Danny Elfman is so much more than the go-to-guy for Tim Burton oddities and superhero epics. And his atypically minimalist score for this acclaimed Errol Morris Abu Ghraib documentary is one of his finest overlooked scores, a triumph of dramatic maturity that utilises rhythmic cells in the manner of Philip Glass in order to present a chilly yet engrossing atmosphere. In that sense the score is perfectly attuned to the movie’s shocking subject matter, accentuating its horrifying revelations whilst being reserved enough to allow breathing room for the viewing audience.
7. Arsene Lupin (Debbie Wiseman, 2004)
In recent years Debbie Wiseman has largely focused on TV work, gathering deserved acclaim for the likes of Wolf Hall. Upon listening to the Gothic powerhouse that is Arsene Lupin, her absence from the movie scoring scene becomes all the more apparent: a richly intoxicating blend of memorable themes and dark action music that’s easily the equal of Wiseman’s big name contemporaries, it’s an outstanding score for a long-forgotten movie. One of Britain’s most underrated composers, this is a shining example of Wiseman’s film score prowess – frankly, we need her back on the scene, pronto.
6. Knowing (Marco Beltrami, 2009)
A former student of the legendary Jerry Goldsmith, the versatile Marco Beltrami appears to have inherited his mentor’s ability to write terrific scores for some truly risible movies. In all fairness apocalyptic thriller Knowing isn’t too bad, bar a bit of Nicolas Cage hamming and some creaky CGI, but it’s made much better by Beltrami’s dynamic score, one that steadily builds Scream levels of tension and terror before erupting in astonishingly profound choral majesty in its final third, even incorporating a bit of Beethoven for kicks. By turns terrifying and heavenly, the reputation of Beltrami’s score deserves to transcend that of the movie.
5. The Core (Christopher Young, 2003)
Talking of composers writing incredible scores for dreadful movies, Christopher Young’s bombastic opus for this derided end-of-the-world epic really ought to be heard out of context, all the better for appreciating the scale of his achievement. Mixing the lavishly powerful choirs from his classic Hellraiser scores with some of the most hair-raisingly complex action music heard in a noughties action soundtrack, it’s a crying shame that a work of such complexity and skill was wasted on a movie that barely rivals those broadcast on SFX. That Young found enough inspiration to come up with music of this magnitude in the first place reinforces how good a composer he is.
4. War Of The Worlds (John Williams, 2005)
John Williams has always been underrated for his ability to write dark, threatening material; the likes of Jaws, Close Encounters, Jurassic Park and numerous others demonstrate he can scare with the best of them. Even so, the relentlessly bleak and chilling atmosphere he conjured for Steven Spielberg’s invasion movie is startling, a rare Williams score that emphasises motifs over clear themes, tone over memorability, and one that mixes electronics with the orchestra in formidably sophisticated fashion. It doesn’t always play nice but it’s one of Williams’ most creative works in the last 20 years, and enormously effective within the movie itself.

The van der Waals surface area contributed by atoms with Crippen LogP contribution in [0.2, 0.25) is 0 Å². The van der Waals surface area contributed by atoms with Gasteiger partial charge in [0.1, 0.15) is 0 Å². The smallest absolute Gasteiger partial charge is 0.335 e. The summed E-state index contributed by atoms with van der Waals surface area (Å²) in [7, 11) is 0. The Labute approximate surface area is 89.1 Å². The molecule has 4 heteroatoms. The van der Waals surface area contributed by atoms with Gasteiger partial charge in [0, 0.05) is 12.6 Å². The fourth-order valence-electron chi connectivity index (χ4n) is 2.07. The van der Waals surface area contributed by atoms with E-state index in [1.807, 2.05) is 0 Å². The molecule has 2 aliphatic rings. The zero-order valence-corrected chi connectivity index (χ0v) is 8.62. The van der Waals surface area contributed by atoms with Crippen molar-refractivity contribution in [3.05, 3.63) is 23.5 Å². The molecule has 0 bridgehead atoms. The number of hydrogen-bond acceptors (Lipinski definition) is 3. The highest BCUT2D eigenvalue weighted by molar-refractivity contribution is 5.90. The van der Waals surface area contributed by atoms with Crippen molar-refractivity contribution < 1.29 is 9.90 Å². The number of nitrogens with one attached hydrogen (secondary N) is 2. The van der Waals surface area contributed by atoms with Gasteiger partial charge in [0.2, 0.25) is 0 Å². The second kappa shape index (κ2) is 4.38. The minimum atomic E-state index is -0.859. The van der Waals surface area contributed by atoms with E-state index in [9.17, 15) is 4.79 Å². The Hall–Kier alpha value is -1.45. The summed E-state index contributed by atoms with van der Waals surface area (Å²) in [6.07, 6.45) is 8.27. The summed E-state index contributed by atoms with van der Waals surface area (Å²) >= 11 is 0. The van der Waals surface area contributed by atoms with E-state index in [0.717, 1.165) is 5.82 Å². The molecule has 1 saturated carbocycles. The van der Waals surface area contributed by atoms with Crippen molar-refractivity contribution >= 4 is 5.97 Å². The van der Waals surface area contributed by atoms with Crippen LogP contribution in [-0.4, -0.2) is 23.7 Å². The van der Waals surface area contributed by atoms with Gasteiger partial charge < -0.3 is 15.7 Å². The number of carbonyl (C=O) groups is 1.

3. The Matrix Revolutions (Don Davis, 2003)
It’s very difficult to find people who honestly love the Matrix sequels but arguably their greatest asset is the music of composer Don Davis. As the series approached its pompous, incoherent conclusion, ironically Davis’ music reached its astonishing pinnacle, for the most part forgoing the electronica of the first two movies in favour of gargantuan orchestral and choral forces that are quite stupendous in nature. As with so many movies on this list, the music had the misfortune to be attached to a misfiring film – if anything deserves to be reclaimed from the wreckage of Revolutions, it’s the score. Woah, dude.
2. Mission To Mars (Ennio Morricone, 2000)
Brian De Palma’s Mars flop was Ennio Morricone’s last major Hollywood score prior to The Hateful Eight. It remains one of his most divisive, many viewers complaining upon the film’s release that the music came across as obnoxious and intrusive when heard in context. Substitute those criticisms for operatic and you have what is a typical Morricone score, one that refuses to merely support the visuals when it can instead float on top of them and add a whole extra layer of dialogue. In fact, it does what a score should do: make a bad film watchable through the sheer power of the music. It admittedly does get a bit much a times, particularly during that infamous organ passage, but it proves that the collaboration between Morricone and his Untouchables director De Palma makes for striking results.
1. The Cooler (Mark Isham, 2003)
Mark Isham’s background as a jazz trumpeter has resulted in a number of superb scores, Quiz Show, Mrs Parker And The Vicious Circle and The Black Dahlia among them. However, none of them have the knockout impact of this sorely underrated noughties masterpiece, not only the sexiest and most stylish of Isham’s career but also the entire decade. Wayne Kramer’s movie is a darkly comic thriller revolving around a Las Vegas casino’s bad luck charm, or ‘cooler’, as brilliantly played by William H. Macy, and it provides extensive opportunity for Isham to open up his box of jazzy treasures. Composed for an alluring ensemble of strings, piano, percussion, saxophone, trumpet and harp, it’s both attractive and wistful, a score that captures both the seedy feel of Sin City and also the melancholy lives that pass beneath its neon lights. Isham, and indeed noughties film music, simply doesn’t get better than this.